11 thoughts on “The Change in People Intrigues me

  1. Congratulations on deciding to attend grad school to get your Master’s. You’re definitely a step ahead of me. And I can tell you one thing for certain – introducing or describing yourself as a writer is a HUGE step in the right direction. A lot of “aspiring” writers don’t do that, and that’s a mistake. Just read a blog post all about that, actually ( Bravo, and keep writing.

  2. I just read that blog you talked about, and that really is great information! Never will I refer to myself as “aspiring.” I don’t have time to “try” to be writer. Thanks for the inspiration!

  3. 🙂 I was over the moon when I friend from my day job introduced me to his new girlfriend, “This is Lindsay, she’s a writer”, even though he’s worked with me at my day job in tech support as long as I’ve known him. It’s cool to know that other people know that the writing is far more who and what I am than the job I get paid for. I’m sure he has no idea how awesome that made me feel.

    • That’s awesome! Unfortunately, my current line of work doesn’t have the most educated of people, so when I tell them I’m a writer they’re immediately blown away by such a concept. “What!? A 21 year old boy like to read AND write!?”

  4. Wonderful! Its great that you are taking your passion seriously. Some people have the passion but no drive, no staying power.

    Dreams that inspire/result in stories fascinates me. I’m writing a story now that was a result of a dream. It’s a very surreal experience working on it, dont you think? Your dream sounds very creepy-in a good way(!), I would love to read the story itself…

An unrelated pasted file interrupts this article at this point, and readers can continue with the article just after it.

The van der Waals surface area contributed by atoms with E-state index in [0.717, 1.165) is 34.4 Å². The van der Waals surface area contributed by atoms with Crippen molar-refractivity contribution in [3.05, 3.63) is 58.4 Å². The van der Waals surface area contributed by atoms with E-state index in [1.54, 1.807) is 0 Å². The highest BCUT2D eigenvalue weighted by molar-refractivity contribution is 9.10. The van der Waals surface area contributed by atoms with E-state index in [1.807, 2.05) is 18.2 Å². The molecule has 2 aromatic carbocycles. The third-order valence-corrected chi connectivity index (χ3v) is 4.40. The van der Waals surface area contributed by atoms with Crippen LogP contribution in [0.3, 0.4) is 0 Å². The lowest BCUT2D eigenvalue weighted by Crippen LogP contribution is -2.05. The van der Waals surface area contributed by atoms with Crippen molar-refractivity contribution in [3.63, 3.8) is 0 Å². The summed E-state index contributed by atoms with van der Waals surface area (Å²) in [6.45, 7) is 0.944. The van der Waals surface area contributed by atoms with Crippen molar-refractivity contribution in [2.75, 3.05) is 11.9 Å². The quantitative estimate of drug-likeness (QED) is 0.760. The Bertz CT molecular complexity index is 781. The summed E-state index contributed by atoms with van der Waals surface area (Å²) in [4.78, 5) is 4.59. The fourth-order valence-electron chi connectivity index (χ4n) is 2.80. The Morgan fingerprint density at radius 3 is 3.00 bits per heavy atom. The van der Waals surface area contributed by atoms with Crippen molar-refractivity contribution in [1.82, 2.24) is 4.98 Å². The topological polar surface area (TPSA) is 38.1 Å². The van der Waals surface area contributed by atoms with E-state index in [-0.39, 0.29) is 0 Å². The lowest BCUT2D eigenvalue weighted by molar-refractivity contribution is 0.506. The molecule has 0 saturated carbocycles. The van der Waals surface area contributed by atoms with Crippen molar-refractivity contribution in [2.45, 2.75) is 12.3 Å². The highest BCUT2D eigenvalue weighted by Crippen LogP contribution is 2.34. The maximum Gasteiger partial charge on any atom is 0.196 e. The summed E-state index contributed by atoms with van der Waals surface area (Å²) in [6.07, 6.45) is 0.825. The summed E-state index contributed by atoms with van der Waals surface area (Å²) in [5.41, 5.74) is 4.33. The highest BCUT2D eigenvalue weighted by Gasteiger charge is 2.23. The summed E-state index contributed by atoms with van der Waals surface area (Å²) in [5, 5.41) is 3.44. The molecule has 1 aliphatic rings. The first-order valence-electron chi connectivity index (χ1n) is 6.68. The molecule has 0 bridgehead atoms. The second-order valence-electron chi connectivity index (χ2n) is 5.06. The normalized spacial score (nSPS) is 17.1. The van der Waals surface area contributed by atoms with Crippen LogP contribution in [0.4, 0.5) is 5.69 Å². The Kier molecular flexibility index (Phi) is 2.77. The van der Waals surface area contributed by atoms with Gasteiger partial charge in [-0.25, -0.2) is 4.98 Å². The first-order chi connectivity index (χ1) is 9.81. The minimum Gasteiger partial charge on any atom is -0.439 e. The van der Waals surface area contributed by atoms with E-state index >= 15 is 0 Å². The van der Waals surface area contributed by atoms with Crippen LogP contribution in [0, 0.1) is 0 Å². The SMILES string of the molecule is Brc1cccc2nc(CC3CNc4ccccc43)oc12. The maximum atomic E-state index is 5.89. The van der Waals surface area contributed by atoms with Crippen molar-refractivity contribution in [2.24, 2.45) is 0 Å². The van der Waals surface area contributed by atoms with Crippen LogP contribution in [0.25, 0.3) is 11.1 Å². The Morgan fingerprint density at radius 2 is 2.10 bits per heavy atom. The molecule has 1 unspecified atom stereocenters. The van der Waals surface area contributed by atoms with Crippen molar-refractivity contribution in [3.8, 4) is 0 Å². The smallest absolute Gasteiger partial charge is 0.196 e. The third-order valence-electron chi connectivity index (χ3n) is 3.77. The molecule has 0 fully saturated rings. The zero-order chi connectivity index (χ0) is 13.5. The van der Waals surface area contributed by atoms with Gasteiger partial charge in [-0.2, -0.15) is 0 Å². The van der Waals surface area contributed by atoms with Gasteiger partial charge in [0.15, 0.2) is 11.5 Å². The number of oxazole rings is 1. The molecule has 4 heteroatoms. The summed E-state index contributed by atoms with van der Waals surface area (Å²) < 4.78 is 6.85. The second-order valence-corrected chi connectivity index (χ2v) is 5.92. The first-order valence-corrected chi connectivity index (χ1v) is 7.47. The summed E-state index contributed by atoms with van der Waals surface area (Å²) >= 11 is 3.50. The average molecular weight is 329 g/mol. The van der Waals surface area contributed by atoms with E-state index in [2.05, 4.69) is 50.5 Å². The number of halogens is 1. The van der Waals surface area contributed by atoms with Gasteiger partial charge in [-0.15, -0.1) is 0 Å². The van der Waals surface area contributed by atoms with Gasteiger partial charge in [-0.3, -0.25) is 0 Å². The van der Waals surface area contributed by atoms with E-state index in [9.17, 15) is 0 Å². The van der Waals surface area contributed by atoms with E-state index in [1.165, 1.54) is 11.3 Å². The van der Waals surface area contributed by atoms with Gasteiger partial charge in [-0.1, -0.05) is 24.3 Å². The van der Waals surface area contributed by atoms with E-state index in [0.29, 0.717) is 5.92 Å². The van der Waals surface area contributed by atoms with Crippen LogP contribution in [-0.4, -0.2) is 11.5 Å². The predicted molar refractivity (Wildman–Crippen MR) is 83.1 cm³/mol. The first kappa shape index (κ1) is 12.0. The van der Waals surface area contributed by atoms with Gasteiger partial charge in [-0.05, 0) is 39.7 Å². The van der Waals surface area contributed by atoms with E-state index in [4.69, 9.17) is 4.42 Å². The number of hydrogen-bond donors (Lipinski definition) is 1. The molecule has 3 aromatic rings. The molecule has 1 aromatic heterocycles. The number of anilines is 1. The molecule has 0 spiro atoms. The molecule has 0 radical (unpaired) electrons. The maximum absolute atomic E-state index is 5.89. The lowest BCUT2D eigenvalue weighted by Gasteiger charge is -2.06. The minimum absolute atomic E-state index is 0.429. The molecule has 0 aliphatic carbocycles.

PS. In response to the above comment, even educated people get blown away when I tell them I’m a writer. The most irritating however, are those that have no reaction at all. They just give you this deadpan look and say, “Oh, okay.” As if every second person they know is an author! 😛

  5. Good luck, Chris (and yes, I dropped the whole ‘aspiring’ thing after reading Kristen’s blog post, too!). You’re off to a great start!

    I was interested in your dream, because it reminds me of paranormal encounters with ‘men in black’. You can find more on that at (which has a *way* cool podcast on the paranormal).

    I also had a dream of sorts, which started me on this path. Unlike you, I never tried to write a thing until this year, and now I have two unfinished first drafts – my novel about a man named Steven Canelli, and my nanowrimo novel, which is a fantasy piece about dragon-like beings called Umgonnan. LOL I mean, where the heck did *that* come from!

    In any case, I could also blog on and on about the changes that I’ve gone through in my 54 years – so who knows where you’ll be in another 33? That’s the fun of it, reinventing yourself keeps you young.

    Again, best of luck to you, writer friend!

    • Congratulations on starting your novels! It’s a ton of work but extremely gratifying! Best of luck on your future books! Your fantasy book sounds like it would be quite interesting! The novel I’m currently working on is a fantasy novel.

  6. Best wishes on your writing career! You have a whole lifetime to develop it. I envy you. When I was our age, I listened to “them,” and took the “safe” way–a career in teaching. Don’t let anything stop you from following your bliss. You can do it!

  7. Impressed, and slightly jealous, that you discovered your passion so early. Well done, also, on your manuscript-writing. You sound very professional in your efforts – a manuscript in a matter of months? Amazing. I have little doubt we’ll be seeing your name in a book store before long.